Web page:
[I saw that some permabloggers at BCC were posting their AML reviews, so I figured I could follow their lead and post my AML reviews here].
Genre: Utah History
Year Published: 2011
Number of Pages: 477
Reviewed by Ivan Wolfe for the Association for Mormon Letters
McCormick and Sillito’s study aims to put “the left at the Center” in Utah history. This does not mean they treat the left as moderates, but that they focus on the left, putting them in the center of the frame, metaphorically speaking. Though the title states this is a history of Utah radicalism, a more accurate title would have been “The Socialist Party of America in Utah in the early twentieth century.” Though there are glances at socialism and other radical movements before and after the early twentieth century and some glances at other socialists in Utah (such as the Socialist Labor Party), the focus clearly is not on any and all radicalism or socialism in Utah. The authors are explicit about this in their introduction, so while the title is somewhat misleading, the first paragraph of the introduction is very honest.
Before I say anything else, I must praise this book for three things:
1. Its existence. As someone whose dissertation focused on socialist rhetoric in late 19th century America, I constantly found myself disappointed at the East and West Coast focus of most major studies. This book helps to start fill a much needed gap – a look at how socialism worked in “flyover” country. Whatever faults it may have (and I will discuss those later), it’s existence and the lack of other similar studies makes this an indispensable book.
2. This book has footnotes at the bottom of the page. I am willing to forgive a multitude of sins for that one wonderful virtue.
3. The authors maintain a wonderfully neutral tone. Though I’m fairly sure it’s clear where their sympathies lie, they made a valiant and successful effort to avoid cheerleading any one side. In an era when (I feel) too many scholars have decided that since objectivity is ultimately unachievable they should abandon the attempt, it’s nice to see some historians doing their best to present the information and let the reader come to their own conclusions.
That said, I have three complaints about the book beyond the misleading title:
1. The book is structured so that it covers the same time frame multiple times. For example, instead of treating the movement chronologically, they discuss it through its various aspects. For example, chapter 8 deals with socialist newspapers, whereas chapter 10 deals with lectures and public debates. Chapter 4 deals with membership and chapter 7 deals with social and cultural events (dances, music concerts, etc.). This topical focus causes them to repeat information several times. Chapter 4, 7, 10 & 11 all mention Joe Hill (the socialist activist executed in Utah in 1915 on largely circumstantial evidence), repeating the same information each time. Many figures pop up in several chapters, often with no indication of where their appearance in this newspaper or at that social event fits in with the overall chronology of the movement or their involvement in it.
I can understand the authors’ desire to focus on aspects of the movement rather than overall chronology, but it makes for very frustrating (and at times repetitive) reading, not being sure where any particular even fits in with the overall picture. The best two chapters in the book, in my opinion, deal with the relationship between socialism and the Mormon church in Utah, and these chapters immensely benefit from a chronological approach.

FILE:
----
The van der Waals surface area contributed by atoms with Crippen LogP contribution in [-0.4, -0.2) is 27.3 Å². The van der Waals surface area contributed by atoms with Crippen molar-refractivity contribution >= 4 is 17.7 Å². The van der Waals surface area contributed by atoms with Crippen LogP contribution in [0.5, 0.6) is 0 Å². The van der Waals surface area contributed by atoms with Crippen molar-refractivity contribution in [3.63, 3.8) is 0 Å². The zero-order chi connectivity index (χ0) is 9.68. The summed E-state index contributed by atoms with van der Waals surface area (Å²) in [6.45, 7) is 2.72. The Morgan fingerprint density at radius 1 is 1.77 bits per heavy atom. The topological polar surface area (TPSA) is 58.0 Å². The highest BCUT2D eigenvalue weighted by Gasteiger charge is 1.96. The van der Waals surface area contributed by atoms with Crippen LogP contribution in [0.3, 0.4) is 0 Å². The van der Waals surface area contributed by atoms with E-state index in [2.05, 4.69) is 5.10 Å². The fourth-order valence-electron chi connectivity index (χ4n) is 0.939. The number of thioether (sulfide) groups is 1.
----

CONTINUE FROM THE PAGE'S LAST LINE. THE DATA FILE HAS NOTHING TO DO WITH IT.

2. In addition to the repetitiveness of the narrative, the book suffers from a repetitiveness of rhetoric. The authors’ claim in chapter 3 that Utah socialists “did not simply repeat what Socialists elsewhere were saying” but instead “emphasized specific ideas” aimed at “particular conditions and issues in Utah.” Almost nothing they quote proves this claim (the one exception might be rhetoric aimed at the Mormon church, though it too often sounds like warmed over rhetoric from Christian socialism). Instead, every chapter winds up sound rather much like the last previous chapter in terms of rhetoric. The newspaper condemned capitalism and praised socialism in the same way the lecturers did. Every chapter quotes many socialist thinkers, and they all make the same points. By the fourth chapter, I was already tired of hearing yet another general statement of the evils of capital and the benefits of collective ownership by the workers.
3. There’s no real sense the socialists themselves were to blame for what happened to them. While I don’t want to “blame the victim” and this study details some pretty horrendous violations of constitutional rights that even the most die-hard conservative should be appalled at – the study also details how socialists often won office and even controlled many local governments at the time. Yet time and again, it seemed as though the socialists were perpetually the victims, never responsible for any of their problems, despite their constant tendency to fracture into smaller and smaller parties over minor disputes. While I believe this study tries hard to be fair, I felt it could have benefited from more coverage of the socialist’s own failings.
Overall, however, I must stress this is an excellent, well researched study that is well worth any reader’s time, regardless of your political affiliation. Had I world enough and time, I would write a several page long-form book review of this study, and it would be 75% praise. My critiques above are outweighed by the book’s many virtues, and my hope is that whoever does the next study on radical movements in Utah takes my advice into consideration and writes something that builds on this study’s strengths while avoiding the few weaknesses.